Lumber Liquidators is surging after an infamous short-selling firm uses logic to explain why the company isn't screwed

Influential short-seller Citron Research says in a new note that the sell-off in hardwood floor retailer Lumber Liquidators may be “largely overdone.”

Following a troubling “60 Minutes” investigative report on the company which aired on March 1, shares have collapsed about 40%. On Tuesday, they were last trading up 10%, or $US2.80, at around $US30.75.

“60 Minutes” found that Lumber Liquidators appeared to be selling laminate flooring from China with levels of formaldehyde higher than what’s permitted under California law. High levels of formaldehyde have been tied to a number of health concerns.

Afterwards, Lumber Liquidators said in a statement that they the believed “60 Minutes” used “an improper test method in its reporting.” The company has also scheduled a conference call for Thursday morning to discuss their products.

In their note, Citron pointed out that folks may have missed a document posted on California Air Resources Board (CARB) homepage advising people not to rip up their composite wood flooring. The document does not mention the “60 Minutes” report.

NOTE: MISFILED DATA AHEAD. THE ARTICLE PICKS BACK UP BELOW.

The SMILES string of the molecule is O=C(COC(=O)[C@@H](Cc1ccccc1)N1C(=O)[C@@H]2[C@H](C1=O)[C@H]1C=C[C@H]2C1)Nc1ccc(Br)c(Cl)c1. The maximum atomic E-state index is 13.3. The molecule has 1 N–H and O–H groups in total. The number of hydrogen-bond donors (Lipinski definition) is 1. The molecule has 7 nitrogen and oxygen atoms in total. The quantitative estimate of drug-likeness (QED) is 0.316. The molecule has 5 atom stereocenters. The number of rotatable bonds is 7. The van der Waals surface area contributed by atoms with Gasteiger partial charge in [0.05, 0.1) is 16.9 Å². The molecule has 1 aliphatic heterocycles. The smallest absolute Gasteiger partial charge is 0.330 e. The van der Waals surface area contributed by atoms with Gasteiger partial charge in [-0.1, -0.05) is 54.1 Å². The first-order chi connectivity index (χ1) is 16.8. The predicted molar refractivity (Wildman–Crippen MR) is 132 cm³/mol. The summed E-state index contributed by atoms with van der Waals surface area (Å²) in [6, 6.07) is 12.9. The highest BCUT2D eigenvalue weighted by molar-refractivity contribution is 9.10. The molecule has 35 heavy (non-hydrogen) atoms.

“…As a general rule, we do not recommend removing a flooring product unless there are noticeable health effects (i.e. nose and throat irritation, a burning sensation of the eyes, wheezing, and difficulty in breathing), and other measures taken to alleviate them have failed and there is good reason to believe the flooring is the source of the problem.”

Citron also noted that they think it’s likely CARB was aware of the “60 Minutes” investigation.

Investors and short sellers take note: Let us take this logic a step further. We can only assume that the California Air Resources Board has known about the 60 Minutes piece for a few months now. We would speculate with near certainty that 60 Minutes reached out to the agency. Not only have they advised consumers not to rip out their floors, they have not even ordered Lumber Liquidators China import product off the shelves in California. If in fact the company was “poisoning” people, as some investors would have you believe, than at the least CARB would immediately halt all sales of noncompliant product,” the Citron note said.

All in all, Citron recommended “cautious investing to all…long or short.”

NOW WATCH: 14 things you didn’t know your iPhone headphones could do

NOW WATCH: Money & Markets videos

Business Insider Emails & Alerts

Site highlights each day to your inbox.

Follow Business Insider Australia on Facebook, Twitter, LinkedIn, and Instagram.